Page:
Potter shook his head. "I didn't see the point of it. There was work to do, and I did it. I wasn't debriefed the way you were. There were so many of us, and the war wasn't over. When it finally was, I was so glad to get back to Mrs. Potter that I just wanted to put it all behind me. There were years to reclaim. You never get them back, of course, but I was determined not to lose any more of 'em, wallowing in the past."

Hawkeye nodded. He also avoided … wallowing, at least ordinarily. But for some reason this evening Sherman had suddenly started talking, quietly and matter-of-factly, about his imprisonment during World War II. Hawkeye had listened, spellbound, as the quiet words brought up memory after memory of his own. He'd told things to Potter tonight that he'd never mentioned to anyone – not even to Margaret. She'd been there for most of it, holding his hand, drinking in his words, weeping with his sadness. Potter had merely nodded. Of course he understood. And they kept talking, long after Margaret had drifted off, riding those endless waves to an unseen shore.

Hawkeye glanced at his unconscious wife. "Mildred must know something."

Sherman chuckled, and sipped his drink. "Yes, she wheedled it out of me, dear soul. Enough to give her peace." He smiled at Hawkeye. "How long did it take our Major to do the same operation on you?"

Hawkeye snorted. "A few months. We had to … find our way around to it."

"It's a fine woman who won't give up on you," Sherman nodded. "And an even better one who knows when to push."

Hawkeye felt an inking of suspicion. "Did Margaret ask you to talk about this?" Hawkeye had privately determined that Mildred was in on the conspiracy, ever since she had excused herself upstairs just before Sherman began his astounding story. Hawkeye had to admire her for it; her tactful withdrawal had left Hawkeye free to respond in whatever way he might need to. With only Potter and Margaret as his audience, he had no public image to uphold. It made Hawkeye fall in love with the Potters all over again. He only hoped that, as the years advanced, he and Margaret would make so wise a couple.

"You can't blame your lovely wife this time -- or mine, either," Sherman grinned. "Truth be told, it was Sidney who put me up to it."

"Sidney!" Hawkeye sat up in astonishment, drawing a sleepy murmur of protest from Margaret. "Are you still in touch with him?"

"I'm not, more's the pity. No, he made this request to me the evening after he first spoke to you at the 121st. He could see you weren't ready to talk. He said you needed time. Well, it's been four years. I figured that was time enough – particularly at my age."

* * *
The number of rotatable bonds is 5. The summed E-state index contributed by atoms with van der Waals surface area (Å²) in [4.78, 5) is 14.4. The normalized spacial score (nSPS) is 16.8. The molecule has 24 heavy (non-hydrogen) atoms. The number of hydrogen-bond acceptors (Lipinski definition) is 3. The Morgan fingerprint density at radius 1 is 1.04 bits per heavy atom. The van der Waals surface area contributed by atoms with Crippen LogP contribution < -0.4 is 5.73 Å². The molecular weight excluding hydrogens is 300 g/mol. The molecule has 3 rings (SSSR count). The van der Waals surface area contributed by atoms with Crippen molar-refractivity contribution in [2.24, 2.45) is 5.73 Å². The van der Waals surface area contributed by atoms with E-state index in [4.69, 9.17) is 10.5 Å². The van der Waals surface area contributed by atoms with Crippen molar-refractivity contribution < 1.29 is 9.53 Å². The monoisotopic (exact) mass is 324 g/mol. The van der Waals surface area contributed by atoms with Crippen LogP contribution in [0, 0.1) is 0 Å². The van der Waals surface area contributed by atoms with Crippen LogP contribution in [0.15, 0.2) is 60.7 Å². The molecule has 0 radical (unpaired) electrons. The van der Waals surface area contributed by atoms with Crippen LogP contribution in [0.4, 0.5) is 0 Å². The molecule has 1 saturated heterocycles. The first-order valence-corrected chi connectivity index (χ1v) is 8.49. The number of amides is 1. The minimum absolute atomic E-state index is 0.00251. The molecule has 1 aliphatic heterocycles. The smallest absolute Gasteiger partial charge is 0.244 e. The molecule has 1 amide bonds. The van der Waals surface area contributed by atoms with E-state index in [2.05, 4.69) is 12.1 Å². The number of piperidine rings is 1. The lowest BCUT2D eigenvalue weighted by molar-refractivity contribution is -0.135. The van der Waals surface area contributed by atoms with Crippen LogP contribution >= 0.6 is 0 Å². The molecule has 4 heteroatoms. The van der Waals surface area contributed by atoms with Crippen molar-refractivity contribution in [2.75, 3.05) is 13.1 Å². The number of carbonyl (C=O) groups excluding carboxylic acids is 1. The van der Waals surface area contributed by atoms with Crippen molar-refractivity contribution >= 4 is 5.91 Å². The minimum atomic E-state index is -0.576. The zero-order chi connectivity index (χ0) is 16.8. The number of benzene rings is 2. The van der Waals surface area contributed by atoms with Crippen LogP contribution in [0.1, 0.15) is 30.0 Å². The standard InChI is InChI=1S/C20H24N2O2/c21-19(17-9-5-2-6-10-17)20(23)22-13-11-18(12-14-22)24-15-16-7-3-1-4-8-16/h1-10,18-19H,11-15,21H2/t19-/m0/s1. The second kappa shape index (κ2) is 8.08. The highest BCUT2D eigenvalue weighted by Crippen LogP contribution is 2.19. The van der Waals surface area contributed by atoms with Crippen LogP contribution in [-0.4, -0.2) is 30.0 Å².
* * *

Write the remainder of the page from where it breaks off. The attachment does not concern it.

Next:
Hawkeye was astounded. "You're one hell of a commanding officer – no, I mean that. And a hell of a committed doctor."

"If you called me a stubborn old cuss who doesn't know when to call it quits, you'd be closer to the truth. But you've been so happy lately, you and Margaret. I judged it was time."

Hawkeye thought back over the evening's discussion. Sherman's experience inevitably brought up comparisons to Hawkeye's own. The appalling brutality that he had witnessed equaled the worst of Hawkeye's nightmares. It was terrifying and frustrating and infuriating -- but somehow, it had become bearable. That was the miracle. However Sherman had determined it, his timing was right.

"How long did it take you to tell your story, the first time?"

"I don't suppose I've ever told anyone the entire story, not like you've heard it tonight. But there was a time, not too long after the war, when my old double-U-double-U-one buddies decided to get together. You might remember them – the tontine we made. Geonelli hadn't made it through the second war, but the rest of us got together, all who were left: Stein and Gretzky and me. They were the first to hear my story. Now, tonight, you and Margaret were the second." Potter polished off his drink.

Hawkeye looked away into the fire, blinking rapidly. Sometimes his heart was so full, it closed his throat. How blessed Hawkeye had been, so very blessed in his friends and family. Huskily he whispered, "Thank you."

"Thank you, Hawkeye." Potter's eyes, heavy lidded as they were, were still keen. "I don't just mean for tonight."

Hawkeye hesitated. "Is it better for you, having spoken about this?"

Potter pondered the fire. At length he said, "I think so. But there's no sense in making it out to be more than it is. My life's been a fine thing overall, Hawkeye, and I'm glad to have lived it."

Hawkeye nodded. He didn't need the reminder, these days. Gently, he jostled Margaret's shoulder. "Sweetheart? Time for bed."